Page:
This Is What Happens In Your Brain When You Miss Your Partner, & It’s Really Intense

The longing that comes from missing someone can range from minor feelings of sadness to downright agony depending on the relationship and the amount of time you've been apart. Naturally, missing your SO is a totally normal reaction to being separated from them. Whether you're apart for weeks, or if distance is a constant fixture in your relationship — we can all agree that pining after someone who isn't physically with you really sucks. And it's not surprising that the chemical reactions happening in your brain when you miss your partner can explain many of the feelings that may come up.

As humans, we are often driven by brain processes we have no idea are occurring on a conscious level, but that doesn't mean that the feelings arising from these processes don't affect us in very real ways. According to a study by Yeshiva University neuroscientist Lucy Brown, drug withdrawal and the withdrawal one might experience from a breakup or separation are very similar to the brain.

So, if your bae is away and you're wondering why you feel totally under the weather, then don't fret. To better understand what's going on in the brain of someone who's missing their SO, I spoke with Clarissa Silva, behavioral scientist, relationship coach, and creator of the Your Happiness Hypothesis Method, and licensed psychologist and founder of Rapport Relationships Jennifer B. Rhodes. However, before we jump into the science of missing a romantic partner, it's important to understand how romantic attachment works.

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"There are a few neurochemical processes that are occurring for both men and women when they are in love," Silva tells Elite Daily. "Your body is releasing adrenaline, dopamine and serotonin, in addition to testosterone and estrogen. Dopamine is what creates chivalrous behavior in men and intense attachment for women."

According to Silva, once you've fallen for someone, your body naturally speeds up its processing of these feel-good hormones, which creates a chemical intensity that is often described as "love." It's not long before our bodies become addicted to the euphoric feelings of love triggered by our baes.

"When you miss your SO, all of these processes are winding down and [can lead to] heartache. Essentially, your emotions are mimicking your brain when your SO is gone," explains Silva. Rhodes also points out that the length of the relationship impacts the way our brains processe feelings of longing.

"When our partner leaves on a business trip or is away from you, you may feel stressed (especially if it is a newer relationship)," Rhodes tells Elite Daily. "When we feel stressed we are biologically seeking validation that everything is okay from our partner."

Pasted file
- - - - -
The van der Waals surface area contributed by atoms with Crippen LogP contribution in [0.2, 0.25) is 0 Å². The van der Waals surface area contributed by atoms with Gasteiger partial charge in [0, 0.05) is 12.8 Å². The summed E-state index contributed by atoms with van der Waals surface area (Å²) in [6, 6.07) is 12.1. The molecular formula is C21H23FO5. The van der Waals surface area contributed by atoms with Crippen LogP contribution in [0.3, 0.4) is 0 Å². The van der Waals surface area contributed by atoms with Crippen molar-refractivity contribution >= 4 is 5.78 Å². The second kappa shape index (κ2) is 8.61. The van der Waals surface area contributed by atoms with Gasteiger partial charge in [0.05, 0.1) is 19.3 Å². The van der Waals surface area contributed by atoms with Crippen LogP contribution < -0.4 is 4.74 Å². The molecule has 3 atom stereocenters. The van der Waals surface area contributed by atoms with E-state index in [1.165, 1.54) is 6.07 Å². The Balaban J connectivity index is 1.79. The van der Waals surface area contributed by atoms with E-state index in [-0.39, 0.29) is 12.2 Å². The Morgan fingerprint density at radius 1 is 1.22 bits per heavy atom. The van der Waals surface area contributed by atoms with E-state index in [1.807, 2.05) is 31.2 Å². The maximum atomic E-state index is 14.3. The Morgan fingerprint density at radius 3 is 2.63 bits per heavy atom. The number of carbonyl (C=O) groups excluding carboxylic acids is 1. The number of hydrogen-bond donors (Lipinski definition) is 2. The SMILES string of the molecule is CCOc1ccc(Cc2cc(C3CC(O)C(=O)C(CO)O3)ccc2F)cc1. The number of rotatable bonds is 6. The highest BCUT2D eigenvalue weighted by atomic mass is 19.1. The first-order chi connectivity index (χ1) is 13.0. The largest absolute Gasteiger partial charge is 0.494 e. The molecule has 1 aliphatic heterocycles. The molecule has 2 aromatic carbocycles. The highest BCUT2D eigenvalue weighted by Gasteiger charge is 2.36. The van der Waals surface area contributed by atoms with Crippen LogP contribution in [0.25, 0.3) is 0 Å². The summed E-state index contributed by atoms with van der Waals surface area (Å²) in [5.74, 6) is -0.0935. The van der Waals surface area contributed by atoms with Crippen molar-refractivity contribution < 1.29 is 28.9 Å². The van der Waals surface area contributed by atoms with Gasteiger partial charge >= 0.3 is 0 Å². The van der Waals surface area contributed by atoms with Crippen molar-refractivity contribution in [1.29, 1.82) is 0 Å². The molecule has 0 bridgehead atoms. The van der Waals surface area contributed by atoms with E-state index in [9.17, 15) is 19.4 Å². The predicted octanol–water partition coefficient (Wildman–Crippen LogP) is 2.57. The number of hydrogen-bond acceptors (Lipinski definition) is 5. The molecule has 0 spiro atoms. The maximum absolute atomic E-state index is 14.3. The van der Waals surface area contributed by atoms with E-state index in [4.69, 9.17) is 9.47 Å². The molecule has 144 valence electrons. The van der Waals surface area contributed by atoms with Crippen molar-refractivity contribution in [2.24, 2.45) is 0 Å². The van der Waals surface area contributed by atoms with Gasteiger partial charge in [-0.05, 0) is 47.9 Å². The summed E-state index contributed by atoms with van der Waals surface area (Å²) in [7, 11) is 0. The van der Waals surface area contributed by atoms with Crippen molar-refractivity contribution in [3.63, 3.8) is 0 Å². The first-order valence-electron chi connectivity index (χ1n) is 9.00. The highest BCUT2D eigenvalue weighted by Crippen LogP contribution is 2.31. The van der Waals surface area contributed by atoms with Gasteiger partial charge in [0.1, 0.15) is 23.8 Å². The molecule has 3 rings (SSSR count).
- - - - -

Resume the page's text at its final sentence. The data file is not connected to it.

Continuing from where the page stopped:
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This totally explains why those in longer relationships may feel less emotionally shook by being away from the one they love, as opposed to the panic you've likely felt when a new partner is out of reach for the first time. "The more emotionally secure you and your partner are, the less checking in that is needed and the less the hormones associated with the attachment process will affect you," explains Rhodes.

If you feel like you are currently living in hell because the person you love isn't with you, as someone who survived a long-distance relationship, I totally understand what you're going through. Luckily, there are also ways to combat the feelings of sadness caused by missing someone. "Engaging in creative acts can help you miss your SO less and it will have a positive impact on your mood," says Silva. "When we are being creative, our brains release dopamine, which is a natural anti-depressant." Even though, you might not feel like doing much of anything when you're feeling down, distracting your mind is a key part of overcoming the blues.

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"Writing, cooking, drawing, photography, art, music, cake decorating, or coloring are some ways that you can divert your attention from not having your SO around," recommends Silva. While staying busy and creative can definitely help your brain curb feelings of withdrawal and heartache, it's totally OK if you're still feeling a bit sad. To combat this, Rhodes recommends being open with your partner about what your needs are and resisting the urge to let anxiety control your behavior. While talking on the phone for an hour every day you're apart might not be realistic, letting your partner know you'd like to make some contact daily is totally valid. Rhodes also recommends taking note of partners who "belittle" or "dismiss" your needs when you aren't together, because feeling safe and secure in your relationship (especially when you can't be together physically) is so important.

It's totally normal to miss your partner, but it's nice to know that there's a scientific reason behind why it feels so icky. Try to remember you're not alone — thousands of people have to deal with distance in their relationships at some point or another. At the end of the day, if handled responsibly, you might end up with a stronger relationship. After all, distance does make the heart grow fonder.

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